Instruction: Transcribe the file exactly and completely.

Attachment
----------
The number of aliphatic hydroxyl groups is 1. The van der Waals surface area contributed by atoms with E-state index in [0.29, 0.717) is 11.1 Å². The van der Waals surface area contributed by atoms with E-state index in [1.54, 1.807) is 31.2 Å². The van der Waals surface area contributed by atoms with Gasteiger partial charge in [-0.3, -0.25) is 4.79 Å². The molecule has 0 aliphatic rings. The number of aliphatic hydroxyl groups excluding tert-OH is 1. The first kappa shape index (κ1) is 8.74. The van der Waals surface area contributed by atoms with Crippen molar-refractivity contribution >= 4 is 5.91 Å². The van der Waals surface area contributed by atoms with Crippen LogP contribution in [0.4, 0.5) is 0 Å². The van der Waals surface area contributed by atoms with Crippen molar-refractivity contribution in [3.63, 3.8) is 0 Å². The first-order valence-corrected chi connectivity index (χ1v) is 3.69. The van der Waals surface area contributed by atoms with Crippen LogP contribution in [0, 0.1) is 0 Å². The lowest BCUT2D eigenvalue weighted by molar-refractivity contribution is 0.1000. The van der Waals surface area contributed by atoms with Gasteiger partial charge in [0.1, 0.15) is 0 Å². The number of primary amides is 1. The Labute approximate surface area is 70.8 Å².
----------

The number of aliphatic hydroxyl groups is 1. The van der Waals surface area contributed by atoms with E-state index in [0.29, 0.717) is 11.1 Å². The van der Waals surface area contributed by atoms with E-state index in [1.54, 1.807) is 31.2 Å². The van der Waals surface area contributed by atoms with Gasteiger partial charge in [-0.3, -0.25) is 4.79 Å². The molecule has 0 aliphatic rings. The number of aliphatic hydroxyl groups excluding tert-OH is 1. The first kappa shape index (κ1) is 8.74. The van der Waals surface area contributed by atoms with Crippen molar-refractivity contribution >= 4 is 5.91 Å². The van der Waals surface area contributed by atoms with Crippen LogP contribution in [0.4, 0.5) is 0 Å². The van der Waals surface area contributed by atoms with Crippen molar-refractivity contribution in [3.63, 3.8) is 0 Å². The first-order valence-corrected chi connectivity index (χ1v) is 3.69. The van der Waals surface area contributed by atoms with Crippen LogP contribution in [0, 0.1) is 0 Å². The lowest BCUT2D eigenvalue weighted by molar-refractivity contribution is 0.1000. The van der Waals surface area contributed by atoms with Gasteiger partial charge in [0.1, 0.15) is 0 Å². The number of primary amides is 1. The Labute approximate surface area is 70.8 Å².